Back in LA, the Art of Two Germanys at LACMA is one of the best museum shows I’ve seen in years. Immendorf’s burning swastikas, Richter’s photorealist painting of Uncle Rudi, and Kiefer’s German Spiritual heroes all still haunt me. I was also pleased to see the brilliant and talented Llyn Foulkes included in the Hammer’s Nine Lives exhibition. I’ve known Llyn’s work for years and have always been surprised by how under-recognized and under-appreciated he is. From the art world buzz around his work in this show, I believe that is already beginning to change.   On a slightly lighter note, Dan Graham at MOCA is an incredible multi-sensory experience for the viewer from the seductive large-scale sculptures to the intimate viewing opportunities of Graham’s compelling 70s videos.

qi peng: What a typical working day as the associate communication specialist at J. Paul Getty Trust like? What is the mission of the J. Paul Getty Trust and in what ways do you promote their goals to the public? What have been some of the joys and challenging working one of the most prominent institutions of the art world?

Rebecca Taylor: At any given time I’m working on 10-15 exhibitions that are currently on view and/or opening in the next year. For example, my current projects include Taking Shape: Finding Sculpture in the Decorative Arts and Captured Emotions: Baroque Paintings from Bologna (both on view now), Cast in Bronze: French Sculpture from Renaissance to Revolution (opening in June), and Drawings by Rembrandt and his Pupils: Telling the Difference (opening in December). Perpetually working on such a variety of exhibitions—in terms of time periods, movements, etc.—gives me the opportunity for perpetual learning and growth. These exhibitions also provide great opportunity for dialogue with leading scholars in each of these fields, as well as colleagues at other institutions who are lenders or collaborators.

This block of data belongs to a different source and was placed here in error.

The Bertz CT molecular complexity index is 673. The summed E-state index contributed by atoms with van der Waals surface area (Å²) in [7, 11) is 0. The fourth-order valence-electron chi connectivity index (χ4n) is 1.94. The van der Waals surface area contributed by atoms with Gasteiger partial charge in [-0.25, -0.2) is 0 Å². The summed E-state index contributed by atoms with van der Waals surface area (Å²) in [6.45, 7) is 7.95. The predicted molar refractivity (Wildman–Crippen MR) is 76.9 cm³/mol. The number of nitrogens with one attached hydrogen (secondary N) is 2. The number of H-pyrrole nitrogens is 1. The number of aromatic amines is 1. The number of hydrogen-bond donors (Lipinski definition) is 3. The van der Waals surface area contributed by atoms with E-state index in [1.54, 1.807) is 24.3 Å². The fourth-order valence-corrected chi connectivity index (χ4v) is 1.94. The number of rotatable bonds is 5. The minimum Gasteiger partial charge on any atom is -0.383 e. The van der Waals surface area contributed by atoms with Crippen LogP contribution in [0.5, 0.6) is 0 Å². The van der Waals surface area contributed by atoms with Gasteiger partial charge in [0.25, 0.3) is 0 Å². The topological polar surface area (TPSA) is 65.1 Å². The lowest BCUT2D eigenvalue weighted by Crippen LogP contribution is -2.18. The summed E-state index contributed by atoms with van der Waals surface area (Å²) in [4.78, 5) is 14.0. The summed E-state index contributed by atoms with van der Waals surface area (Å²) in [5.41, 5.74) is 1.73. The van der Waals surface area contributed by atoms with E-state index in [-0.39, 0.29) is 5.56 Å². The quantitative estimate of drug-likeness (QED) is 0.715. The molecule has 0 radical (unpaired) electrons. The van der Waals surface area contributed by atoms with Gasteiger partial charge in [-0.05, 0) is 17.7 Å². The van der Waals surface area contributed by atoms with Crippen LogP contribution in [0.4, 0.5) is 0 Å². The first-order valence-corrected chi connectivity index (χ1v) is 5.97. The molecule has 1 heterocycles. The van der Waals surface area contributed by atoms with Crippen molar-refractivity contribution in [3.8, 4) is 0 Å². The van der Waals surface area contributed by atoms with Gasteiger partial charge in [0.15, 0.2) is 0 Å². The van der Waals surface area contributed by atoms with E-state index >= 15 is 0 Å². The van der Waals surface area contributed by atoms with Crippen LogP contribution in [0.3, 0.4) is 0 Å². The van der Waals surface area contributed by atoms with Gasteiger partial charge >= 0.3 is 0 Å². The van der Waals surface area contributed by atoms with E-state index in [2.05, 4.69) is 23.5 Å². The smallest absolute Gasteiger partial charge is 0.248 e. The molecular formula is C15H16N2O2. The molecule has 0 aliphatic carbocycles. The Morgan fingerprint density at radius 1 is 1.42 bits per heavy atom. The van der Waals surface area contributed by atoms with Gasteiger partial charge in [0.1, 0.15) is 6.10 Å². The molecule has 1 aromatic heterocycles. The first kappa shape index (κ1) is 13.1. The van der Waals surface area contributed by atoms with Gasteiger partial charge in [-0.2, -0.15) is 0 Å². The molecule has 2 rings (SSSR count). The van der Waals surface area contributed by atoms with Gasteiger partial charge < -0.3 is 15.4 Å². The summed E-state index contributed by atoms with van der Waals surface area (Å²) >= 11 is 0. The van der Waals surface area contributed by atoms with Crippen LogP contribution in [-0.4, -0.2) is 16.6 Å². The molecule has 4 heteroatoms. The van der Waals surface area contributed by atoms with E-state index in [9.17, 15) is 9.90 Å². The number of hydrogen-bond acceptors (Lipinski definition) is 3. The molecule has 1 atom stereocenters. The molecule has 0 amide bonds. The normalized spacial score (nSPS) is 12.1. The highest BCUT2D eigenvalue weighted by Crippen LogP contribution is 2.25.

My daily routine varies depending upon how many planning meetings I have and the proximity to an exhibition opening, but I’m in constant dialogue with the press, via both telephone and email, and usually writing at least one to two press releases at a given time. In addition to exhibitions, I also work on special announcements of collaborations with other museums or major acquisitions, which always inject some excitement into my routine.

One of the greatest perks of working in one of the world’s premiere institutions is the accessibility of great works of art, not to mention the brilliant people who work at the Getty and visit from institutions around the world. I hope to never take that opportunity for granted and thus try to attend lectures, visit the conservation lab, or just spend an hour in the galleries, at least a few times a week.